OK, that's it for the Butcher Shop. Remember I said make friends with the guy. Veal is usually lean, but it can be up to two years old and still be called veal. At two years that little sucker can be puttin' on weight. When you ask for beef you got to ask for lean beef (like 90% lean) and for cryin' out loud don't get no ground hamburger, that stuff is for the McDonald's bunch.

Now let's head out to the nearest liquor store (you won't have to make friends with this guy, he'll sell you anything you want.) Get anything you want , but this is what you'll need:

1 - cup Kahlua, a product of Mexico and it ain't cheap. You'll have to buy the bottle to get a cup of it. The rest makes good morning coffee Great.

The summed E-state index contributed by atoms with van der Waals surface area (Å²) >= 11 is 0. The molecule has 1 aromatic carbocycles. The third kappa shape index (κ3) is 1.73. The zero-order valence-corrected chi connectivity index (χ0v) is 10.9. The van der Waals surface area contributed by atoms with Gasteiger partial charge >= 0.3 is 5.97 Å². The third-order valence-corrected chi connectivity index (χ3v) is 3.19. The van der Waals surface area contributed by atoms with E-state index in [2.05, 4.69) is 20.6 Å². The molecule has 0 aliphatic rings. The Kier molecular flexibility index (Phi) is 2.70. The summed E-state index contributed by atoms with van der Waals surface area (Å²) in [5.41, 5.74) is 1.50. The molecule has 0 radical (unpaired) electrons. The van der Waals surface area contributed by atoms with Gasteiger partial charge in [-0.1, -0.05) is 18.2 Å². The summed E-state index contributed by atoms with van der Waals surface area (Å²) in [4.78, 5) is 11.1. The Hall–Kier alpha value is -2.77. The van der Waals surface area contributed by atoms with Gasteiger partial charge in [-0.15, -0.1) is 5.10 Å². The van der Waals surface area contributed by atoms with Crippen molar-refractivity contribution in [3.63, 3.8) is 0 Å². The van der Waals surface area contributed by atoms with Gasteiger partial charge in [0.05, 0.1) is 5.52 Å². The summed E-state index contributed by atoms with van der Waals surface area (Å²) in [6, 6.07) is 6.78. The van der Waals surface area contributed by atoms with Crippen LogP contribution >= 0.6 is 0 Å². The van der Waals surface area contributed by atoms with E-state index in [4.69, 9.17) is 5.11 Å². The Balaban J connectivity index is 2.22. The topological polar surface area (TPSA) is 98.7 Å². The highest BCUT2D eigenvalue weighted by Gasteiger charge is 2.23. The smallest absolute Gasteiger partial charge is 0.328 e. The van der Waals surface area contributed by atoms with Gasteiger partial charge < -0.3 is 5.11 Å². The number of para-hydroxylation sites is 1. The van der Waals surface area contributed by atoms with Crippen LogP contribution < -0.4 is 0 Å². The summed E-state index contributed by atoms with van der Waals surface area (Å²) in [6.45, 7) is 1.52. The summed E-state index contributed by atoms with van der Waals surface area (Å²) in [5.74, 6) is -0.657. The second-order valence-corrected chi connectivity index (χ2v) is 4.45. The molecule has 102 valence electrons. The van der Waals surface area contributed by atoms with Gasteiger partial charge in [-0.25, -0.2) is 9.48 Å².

1 - cup Monte Alban Mescal, another product of Mexico that ain't cheap. It sometimes comes with a worm in the bottom of the bottle. The worm's good too, but don't put it in the Chili.
2 - cans of Mick (if you want to save a dime I'll allow Bud) and if you're thinkin' of Lite you ain't payin' attention at all.
2 - cans 7-Up (and that ain't Diet 7-Up either).

That's it! You're finished with the liquor store. Let's move on to the Import Stores where they got good fresh spices and stuff you can't find in the Super. Stuff in bottles you will have to buy as is, but you can get spices in small amounts like ounces. So don't pick up pretty little bottles of spices that cost a fortune just because it comes in a shaker bottle. Most of these shops will weigh up small amounts of spice and put it in little plastic bags. That is the best way to get spice; it will never get stale or dried out. OK here is what you need:

1 - cup Pure Virgin Olive Oil (there might even be a picture of a Virgin on the front of the bottle.)
11 - toes of fresh garlic.
11 - fresh Jalapeno peppers.
1 - 8oz can green HOT chilies.
6 - oz New Mexico Hot Chili Powder.
6 - tblspns ground Cumin.
2 - tspns Coriander.